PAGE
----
Eddie Charles “Smitty” Smith’s roots in Coahoma County were deeply imbedded.
Smith, who died May 14 at age 82, attended Friars Point Elementary School, Aggie High School and Coahoma Junior College. He later taught science, general biology, human anatomy and physiology, and nutrition at Coahoma Community College, where he also announced football games.
One of Smith’s biggest local accomplishments came in government serving as the District 4 seat for the Coahoma County Board of Supervisors from 1976 to 2004. The supervisors passed a resolution honoring his service and life on Wednesday, May 16.
District 1 representative Paul Pearson, who is the current Board of Supervisors president, took his seat in 1996 and spoke at Smith’s funeral. Pearson is the only remaining supervisor who served with Smith, who was board president himself from 1996 to 2004.
“‘Smitty’, he became supervisor in ’76,” Pearson said. “I had been out of high school three years when he became supervisor. He had a lot of wisdom. He knew the ins and outs. The biggest thing with ‘Smitty’ that I found was we could have a conversation and we could agree on it. Then at the board meeting, he would still agree on it. It may not have been politically popular, but he was a man of his word. Whatever he said he would do, he would do it.”
Pearson said Smith was instrumental in securing funds to remodel the Coahoma County Courthouse and in implementing a nursing school behind the hospital. He added education was very important to Smith.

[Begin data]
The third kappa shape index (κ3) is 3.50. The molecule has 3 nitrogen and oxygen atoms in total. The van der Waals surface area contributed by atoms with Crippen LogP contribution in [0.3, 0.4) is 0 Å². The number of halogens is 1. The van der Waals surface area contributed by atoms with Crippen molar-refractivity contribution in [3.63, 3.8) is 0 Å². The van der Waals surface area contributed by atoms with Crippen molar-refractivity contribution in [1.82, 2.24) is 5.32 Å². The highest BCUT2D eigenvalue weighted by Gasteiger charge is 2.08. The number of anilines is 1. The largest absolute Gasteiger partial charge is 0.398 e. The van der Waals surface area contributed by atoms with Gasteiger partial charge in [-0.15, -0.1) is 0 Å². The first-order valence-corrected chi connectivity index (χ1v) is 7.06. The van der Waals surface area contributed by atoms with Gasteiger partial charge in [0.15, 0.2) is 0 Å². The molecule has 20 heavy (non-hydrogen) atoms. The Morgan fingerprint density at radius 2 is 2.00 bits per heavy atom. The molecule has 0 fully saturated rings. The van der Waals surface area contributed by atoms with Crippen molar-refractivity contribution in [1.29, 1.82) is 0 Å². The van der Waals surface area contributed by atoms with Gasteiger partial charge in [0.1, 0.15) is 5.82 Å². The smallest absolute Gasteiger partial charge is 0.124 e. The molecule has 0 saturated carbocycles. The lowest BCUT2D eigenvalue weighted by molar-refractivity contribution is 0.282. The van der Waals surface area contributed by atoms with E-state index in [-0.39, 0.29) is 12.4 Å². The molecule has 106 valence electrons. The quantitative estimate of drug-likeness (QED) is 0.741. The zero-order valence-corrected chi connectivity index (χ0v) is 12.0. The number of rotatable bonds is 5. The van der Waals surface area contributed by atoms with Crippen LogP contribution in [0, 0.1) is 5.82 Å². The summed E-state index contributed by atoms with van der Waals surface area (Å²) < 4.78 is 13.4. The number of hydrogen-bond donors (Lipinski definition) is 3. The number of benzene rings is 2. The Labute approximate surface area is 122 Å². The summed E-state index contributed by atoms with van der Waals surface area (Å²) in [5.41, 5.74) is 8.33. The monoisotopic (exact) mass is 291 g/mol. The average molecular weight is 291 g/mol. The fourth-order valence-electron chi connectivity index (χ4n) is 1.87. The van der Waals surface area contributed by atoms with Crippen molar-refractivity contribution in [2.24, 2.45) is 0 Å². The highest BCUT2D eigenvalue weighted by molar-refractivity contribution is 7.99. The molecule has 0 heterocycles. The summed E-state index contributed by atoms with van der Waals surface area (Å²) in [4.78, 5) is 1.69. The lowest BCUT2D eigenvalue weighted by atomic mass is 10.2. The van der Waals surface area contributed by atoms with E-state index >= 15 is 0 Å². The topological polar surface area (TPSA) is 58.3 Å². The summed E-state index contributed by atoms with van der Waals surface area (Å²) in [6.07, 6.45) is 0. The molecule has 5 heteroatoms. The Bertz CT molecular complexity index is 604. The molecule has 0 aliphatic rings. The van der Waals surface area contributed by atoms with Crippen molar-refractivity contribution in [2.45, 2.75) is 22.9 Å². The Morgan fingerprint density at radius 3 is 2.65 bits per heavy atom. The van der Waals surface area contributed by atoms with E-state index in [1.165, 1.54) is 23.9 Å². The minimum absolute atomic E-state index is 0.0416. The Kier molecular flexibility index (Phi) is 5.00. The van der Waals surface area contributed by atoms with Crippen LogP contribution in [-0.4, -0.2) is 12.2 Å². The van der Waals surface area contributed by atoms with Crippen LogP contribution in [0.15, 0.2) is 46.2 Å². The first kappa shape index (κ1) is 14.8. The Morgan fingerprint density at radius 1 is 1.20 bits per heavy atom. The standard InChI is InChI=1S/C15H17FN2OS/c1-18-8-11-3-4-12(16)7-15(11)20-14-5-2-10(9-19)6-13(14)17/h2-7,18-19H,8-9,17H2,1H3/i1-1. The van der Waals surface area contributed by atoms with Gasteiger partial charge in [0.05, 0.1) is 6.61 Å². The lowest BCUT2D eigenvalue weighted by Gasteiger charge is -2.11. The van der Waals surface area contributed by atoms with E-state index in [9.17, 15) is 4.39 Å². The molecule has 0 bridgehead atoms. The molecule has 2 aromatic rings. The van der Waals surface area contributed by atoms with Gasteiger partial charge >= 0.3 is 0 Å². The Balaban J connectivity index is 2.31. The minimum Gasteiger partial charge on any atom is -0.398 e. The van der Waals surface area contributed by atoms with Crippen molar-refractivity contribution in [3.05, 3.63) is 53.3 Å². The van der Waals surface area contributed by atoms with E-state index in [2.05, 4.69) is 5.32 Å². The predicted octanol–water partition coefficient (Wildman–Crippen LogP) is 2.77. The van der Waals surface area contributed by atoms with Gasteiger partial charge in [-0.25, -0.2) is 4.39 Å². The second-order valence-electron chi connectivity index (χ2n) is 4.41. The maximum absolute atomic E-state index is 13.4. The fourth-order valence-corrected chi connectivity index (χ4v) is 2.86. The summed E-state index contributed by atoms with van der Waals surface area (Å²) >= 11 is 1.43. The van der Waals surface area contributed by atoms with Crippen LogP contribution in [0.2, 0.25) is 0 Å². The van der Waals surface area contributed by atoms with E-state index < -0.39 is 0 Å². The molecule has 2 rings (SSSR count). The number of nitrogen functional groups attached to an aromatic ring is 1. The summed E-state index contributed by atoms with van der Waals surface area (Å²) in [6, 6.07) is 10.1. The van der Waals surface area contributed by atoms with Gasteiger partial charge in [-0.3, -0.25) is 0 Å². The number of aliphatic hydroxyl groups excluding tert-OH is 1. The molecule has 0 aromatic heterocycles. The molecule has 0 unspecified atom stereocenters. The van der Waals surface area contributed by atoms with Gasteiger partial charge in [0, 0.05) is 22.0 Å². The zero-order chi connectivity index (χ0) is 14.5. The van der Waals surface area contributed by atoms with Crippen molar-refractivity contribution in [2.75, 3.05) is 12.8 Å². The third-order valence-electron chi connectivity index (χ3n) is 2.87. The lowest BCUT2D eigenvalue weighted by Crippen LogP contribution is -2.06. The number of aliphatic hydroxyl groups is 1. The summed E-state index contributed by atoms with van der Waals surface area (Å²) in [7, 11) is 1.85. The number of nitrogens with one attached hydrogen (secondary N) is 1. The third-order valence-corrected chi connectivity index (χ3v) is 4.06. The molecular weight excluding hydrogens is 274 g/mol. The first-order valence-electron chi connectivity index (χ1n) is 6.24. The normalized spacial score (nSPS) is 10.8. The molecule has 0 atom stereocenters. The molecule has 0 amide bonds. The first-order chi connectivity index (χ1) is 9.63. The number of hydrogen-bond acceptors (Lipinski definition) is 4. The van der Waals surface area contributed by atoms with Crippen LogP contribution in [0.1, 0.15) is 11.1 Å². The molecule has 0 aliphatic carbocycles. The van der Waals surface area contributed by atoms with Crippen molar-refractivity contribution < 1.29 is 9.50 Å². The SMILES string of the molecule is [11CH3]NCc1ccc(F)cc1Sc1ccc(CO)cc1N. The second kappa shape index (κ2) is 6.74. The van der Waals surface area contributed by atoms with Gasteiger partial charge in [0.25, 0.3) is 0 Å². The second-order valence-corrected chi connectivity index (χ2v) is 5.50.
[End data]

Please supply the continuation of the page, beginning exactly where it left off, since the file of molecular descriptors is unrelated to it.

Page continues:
“He helped me a lot,” Pearson said. “He helped me learn how to carry myself in the board meetings, when to speak, when not to speak. He was very good at that.”
District 4 representative Johnny Newson first ran for his position at age 35 but did not win until age 50 in 2003 when he defeated the incumbent Smith by 80 votes.
“It’s not that ‘Smitty’ wasn’t doing a good job, but I had to prepare myself for the future also, for my political career,” Newson said. “I had been brought up in the political arena all my life. I worked for Dr. Aaron E. Henry. I marched with him. I kind of worked with him hand-in-hand. I saw how he did and progressed with the NAACP. Therefore, me being involved in politics is sort of like osmosis.
“It was a bleed-off effect. Then I had my dad, Charlie Newson, who was one of the strongest political activists in the days of Coahoma County. I basically had a well-rounded environment when it came to politics.”
Newson and Smith may have been political opponents, but they were friends and had mutual respect. Newson attended Smith’s funeral.
“‘Smitty’ was a mentor, one of the greatest mentors that ever came about in Coahoma County as far as education and politics,” Newson said. “Therefore, if anyone wanted to be a good politician, all they had to do was look at ‘Smitty’ and see how he conducted himself and how he got things accomplished and follow in his footsteps.”
County administrator Morgan Wood began as an administrative assistant under the late Hugh Jack Stubbs in 2001 and was impressed with Smith’s work ethic.
“I only worked with him for almost three years, but the time that I spent with him, he was a wonderful boss,” Wood said. “He was in here every day. He asked questions. He wanted to know everything he could about everything and keep on top of stuff. His sense of style was unbelievable. He always showed up in his fancy suits and always looked top-notch. He always had his cologne and his suits on.”